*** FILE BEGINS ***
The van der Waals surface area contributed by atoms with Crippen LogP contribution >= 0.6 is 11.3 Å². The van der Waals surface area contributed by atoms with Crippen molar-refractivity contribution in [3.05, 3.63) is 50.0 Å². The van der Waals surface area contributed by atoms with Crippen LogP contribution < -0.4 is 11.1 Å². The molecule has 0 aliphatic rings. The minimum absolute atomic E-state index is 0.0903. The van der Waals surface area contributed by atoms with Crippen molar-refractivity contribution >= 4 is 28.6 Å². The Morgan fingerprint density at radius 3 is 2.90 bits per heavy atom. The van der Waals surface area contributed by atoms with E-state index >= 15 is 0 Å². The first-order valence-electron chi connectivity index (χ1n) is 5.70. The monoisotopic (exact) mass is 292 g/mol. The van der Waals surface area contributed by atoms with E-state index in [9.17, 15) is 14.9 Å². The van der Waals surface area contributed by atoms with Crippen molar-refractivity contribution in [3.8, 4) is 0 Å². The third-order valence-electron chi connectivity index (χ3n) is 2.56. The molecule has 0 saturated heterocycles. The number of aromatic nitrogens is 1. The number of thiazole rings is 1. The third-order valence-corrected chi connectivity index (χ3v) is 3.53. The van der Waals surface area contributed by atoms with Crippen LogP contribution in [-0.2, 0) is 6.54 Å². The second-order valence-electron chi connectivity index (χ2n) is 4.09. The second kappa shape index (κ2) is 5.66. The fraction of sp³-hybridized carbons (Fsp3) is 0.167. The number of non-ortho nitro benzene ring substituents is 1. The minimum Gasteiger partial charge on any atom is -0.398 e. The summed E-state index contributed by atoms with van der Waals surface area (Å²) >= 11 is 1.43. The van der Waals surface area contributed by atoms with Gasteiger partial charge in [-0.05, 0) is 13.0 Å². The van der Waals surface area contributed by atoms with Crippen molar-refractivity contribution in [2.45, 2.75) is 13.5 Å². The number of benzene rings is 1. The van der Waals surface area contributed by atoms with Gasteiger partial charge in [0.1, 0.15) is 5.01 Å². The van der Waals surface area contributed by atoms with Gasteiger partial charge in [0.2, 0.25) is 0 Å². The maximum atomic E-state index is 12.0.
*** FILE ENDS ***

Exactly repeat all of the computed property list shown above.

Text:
The van der Waals surface area contributed by atoms with Crippen LogP contribution >= 0.6 is 11.3 Å². The van der Waals surface area contributed by atoms with Crippen molar-refractivity contribution in [3.05, 3.63) is 50.0 Å². The van der Waals surface area contributed by atoms with Crippen LogP contribution < -0.4 is 11.1 Å². The molecule has 0 aliphatic rings. The minimum absolute atomic E-state index is 0.0903. The van der Waals surface area contributed by atoms with Crippen molar-refractivity contribution >= 4 is 28.6 Å². The Morgan fingerprint density at radius 3 is 2.90 bits per heavy atom. The van der Waals surface area contributed by atoms with E-state index >= 15 is 0 Å². The first-order valence-electron chi connectivity index (χ1n) is 5.70. The monoisotopic (exact) mass is 292 g/mol. The van der Waals surface area contributed by atoms with E-state index in [9.17, 15) is 14.9 Å². The van der Waals surface area contributed by atoms with Crippen molar-refractivity contribution in [3.8, 4) is 0 Å². The third-order valence-electron chi connectivity index (χ3n) is 2.56. The molecule has 0 saturated heterocycles. The number of aromatic nitrogens is 1. The number of thiazole rings is 1. The third-order valence-corrected chi connectivity index (χ3v) is 3.53. The van der Waals surface area contributed by atoms with Crippen LogP contribution in [-0.2, 0) is 6.54 Å². The second-order valence-electron chi connectivity index (χ2n) is 4.09. The second kappa shape index (κ2) is 5.66. The fraction of sp³-hybridized carbons (Fsp3) is 0.167. The number of non-ortho nitro benzene ring substituents is 1. The minimum Gasteiger partial charge on any atom is -0.398 e. The summed E-state index contributed by atoms with van der Waals surface area (Å²) >= 11 is 1.43. The van der Waals surface area contributed by atoms with Gasteiger partial charge in [-0.05, 0) is 13.0 Å². The van der Waals surface area contributed by atoms with Crippen molar-refractivity contribution in [2.45, 2.75) is 13.5 Å². The number of benzene rings is 1. The van der Waals surface area contributed by atoms with Gasteiger partial charge in [0.1, 0.15) is 5.01 Å². The van der Waals surface area contributed by atoms with Gasteiger partial charge in [0.2, 0.25) is 0 Å². The maximum atomic E-state index is 12.0.